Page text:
The next morning I had woken up about 6AM and saw that the snow was frozen solid and the weather was good, so I decided to head out right then and try to get some of our down-glacier work done. I was up early largely because I spent most of the day before sleeping in my tent. It’s really been a few months since I had a real day off with no work involved, and with my mind now off logistics finally, I think I just needed a day to reset my brain and get back into science mode. My plan was to be back about 9AM or so, so that we could still have a full day of something else once I was back. The conditions were fine, and I was able to change out our logger batteries, download all of the new thermistor strings, and haul a load of gear to our stream camp. It took a little longer than I anticipated as it turned out that one of our thermistors strings was miswired at the factory (it’s actually just someone’s garage…) and it was the one string that I was not able to test in Fairbanks before I left, but in the end I was back by 10AM and all of our equipment was functioning as expected. I then dropped off Jason and Joey near the terminus so that they could shuttle the loads the final part of the way on ski and foot, and hunt for a suitable camping spot there. Given all of the work we have planned down there, our plan is to keep tents and stoves down there for the summer. This deployment got held up a bit by the multiple camps used during the drilling effort, but the stream was not running high enough to make this too difficult yet and lack of snow made finding a camp spot much easier, as they were able to find some old tent pads leftover from the 1970s most likely. So now we have campsites on both sides of the river, almost directly across from each other, so we should have a good base to work from.
Joey shuttles an empty barrel to the terminus to store our food in later.
Today Jason and I were up at 5AM to head back down to the terminus to install some new ablation stakes. The snow is almost gone in the lower glacier, just like it was when we first arrived in April. The major difference now is that the exposed ice is no longer the zero-friction stuff we first encountered, as the sun has melted it a bit and made it crunchy and sticky. To install the stakes, we use a steam drill to melt a hole just large enough to drop the stakes into. The stakes are pieces of electrical conduit joined together by couplers we made for them. Once we stick them in the ice, we measure how much sticks out over time as a way to measure how much ice has melted. In the terminus area, we try to make the stakes as long as possible, because this is where the glacier melts the most and we’d like to have them last several years to minimize having to drag the drill back and forth. The drilling went fine, though slower than we expected, and we got back at noon instead of 9AM. About the time we got back, the weather had changed again, like it had yesterday afternoon, and we experienced intervals of rain, snow, fog, and sunshine throughout the rest of the day. But we’re staying cozy and dry in camp, and settling in to a new pattern that I think everyone is enjoying.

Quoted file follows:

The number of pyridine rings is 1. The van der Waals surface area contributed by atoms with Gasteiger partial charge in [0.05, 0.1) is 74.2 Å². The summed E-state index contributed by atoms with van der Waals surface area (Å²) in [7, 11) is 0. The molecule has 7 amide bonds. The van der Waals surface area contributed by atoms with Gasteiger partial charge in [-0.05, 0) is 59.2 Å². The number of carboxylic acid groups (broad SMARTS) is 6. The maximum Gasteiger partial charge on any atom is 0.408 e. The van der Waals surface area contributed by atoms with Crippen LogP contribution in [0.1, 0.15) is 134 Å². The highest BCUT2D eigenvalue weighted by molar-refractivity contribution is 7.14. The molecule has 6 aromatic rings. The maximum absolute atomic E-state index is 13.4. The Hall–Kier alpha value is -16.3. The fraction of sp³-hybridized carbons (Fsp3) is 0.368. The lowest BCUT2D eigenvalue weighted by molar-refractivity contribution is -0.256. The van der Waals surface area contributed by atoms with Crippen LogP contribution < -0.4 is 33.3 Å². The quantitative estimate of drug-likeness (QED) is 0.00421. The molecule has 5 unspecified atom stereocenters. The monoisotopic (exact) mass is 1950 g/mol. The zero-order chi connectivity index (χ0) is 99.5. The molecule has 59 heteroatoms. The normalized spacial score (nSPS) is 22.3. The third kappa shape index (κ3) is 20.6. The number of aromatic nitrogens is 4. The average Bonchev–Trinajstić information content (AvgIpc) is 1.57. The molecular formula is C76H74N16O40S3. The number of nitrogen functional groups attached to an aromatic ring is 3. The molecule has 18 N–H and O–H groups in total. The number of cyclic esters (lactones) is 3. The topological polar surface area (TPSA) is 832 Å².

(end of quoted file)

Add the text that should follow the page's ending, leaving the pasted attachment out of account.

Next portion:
Jason begins drilling a hole with the steam drill.
The hole is finished, 9 meters deep.
Trying to steam drill a hole before the snow turns to slush in the hot sun and we have to walk home because the snow machine will get stuck. (Click on the panorama and drag to look around, press Shift to zoom in, Command (Mac) or Control (PC) to zoom out.) Enlarge this panorama
Jason lowers a 9 meter survey stake into the hole he just drilled. (These were handheld shots spliced into a movie) The surface of the ice melts about 3 meters per year here, so this stake will be completely exposed again in about 3 years.
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Sunday, 08 June 2008 02:14
Day 45-47: Spring arrives on the glacierWritten by Matt Nolan